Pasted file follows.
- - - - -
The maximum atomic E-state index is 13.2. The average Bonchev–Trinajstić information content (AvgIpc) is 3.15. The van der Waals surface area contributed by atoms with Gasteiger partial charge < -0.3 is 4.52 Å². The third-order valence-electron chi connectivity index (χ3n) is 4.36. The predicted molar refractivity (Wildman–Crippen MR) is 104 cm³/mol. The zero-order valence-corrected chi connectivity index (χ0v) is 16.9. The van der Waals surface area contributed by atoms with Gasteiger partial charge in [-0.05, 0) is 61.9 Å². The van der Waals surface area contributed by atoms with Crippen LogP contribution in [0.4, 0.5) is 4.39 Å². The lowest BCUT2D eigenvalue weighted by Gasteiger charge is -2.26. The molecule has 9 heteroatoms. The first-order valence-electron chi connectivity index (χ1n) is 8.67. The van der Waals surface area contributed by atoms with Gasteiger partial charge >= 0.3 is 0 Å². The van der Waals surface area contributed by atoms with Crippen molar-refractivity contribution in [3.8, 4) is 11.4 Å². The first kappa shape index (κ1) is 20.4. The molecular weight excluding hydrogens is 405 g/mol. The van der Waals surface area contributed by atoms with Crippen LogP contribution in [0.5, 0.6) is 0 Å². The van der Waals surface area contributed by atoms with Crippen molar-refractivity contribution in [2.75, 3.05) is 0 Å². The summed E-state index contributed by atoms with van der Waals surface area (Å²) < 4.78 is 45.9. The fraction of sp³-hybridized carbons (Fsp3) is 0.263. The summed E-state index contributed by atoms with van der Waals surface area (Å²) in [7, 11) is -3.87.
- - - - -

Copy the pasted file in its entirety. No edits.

The maximum atomic E-state index is 13.2. The average Bonchev–Trinajstić information content (AvgIpc) is 3.15. The van der Waals surface area contributed by atoms with Gasteiger partial charge < -0.3 is 4.52 Å². The third-order valence-electron chi connectivity index (χ3n) is 4.36. The predicted molar refractivity (Wildman–Crippen MR) is 104 cm³/mol. The zero-order valence-corrected chi connectivity index (χ0v) is 16.9. The van der Waals surface area contributed by atoms with Gasteiger partial charge in [-0.05, 0) is 61.9 Å². The van der Waals surface area contributed by atoms with Crippen LogP contribution in [0.4, 0.5) is 4.39 Å². The lowest BCUT2D eigenvalue weighted by Gasteiger charge is -2.26. The molecule has 9 heteroatoms. The first-order valence-electron chi connectivity index (χ1n) is 8.67. The van der Waals surface area contributed by atoms with Gasteiger partial charge >= 0.3 is 0 Å². The van der Waals surface area contributed by atoms with Crippen molar-refractivity contribution in [3.8, 4) is 11.4 Å². The first kappa shape index (κ1) is 20.4. The molecular weight excluding hydrogens is 405 g/mol. The van der Waals surface area contributed by atoms with Crippen LogP contribution in [0.5, 0.6) is 0 Å². The van der Waals surface area contributed by atoms with Crippen molar-refractivity contribution in [2.75, 3.05) is 0 Å². The summed E-state index contributed by atoms with van der Waals surface area (Å²) < 4.78 is 45.9. The fraction of sp³-hybridized carbons (Fsp3) is 0.263. The summed E-state index contributed by atoms with van der Waals surface area (Å²) in [7, 11) is -3.87.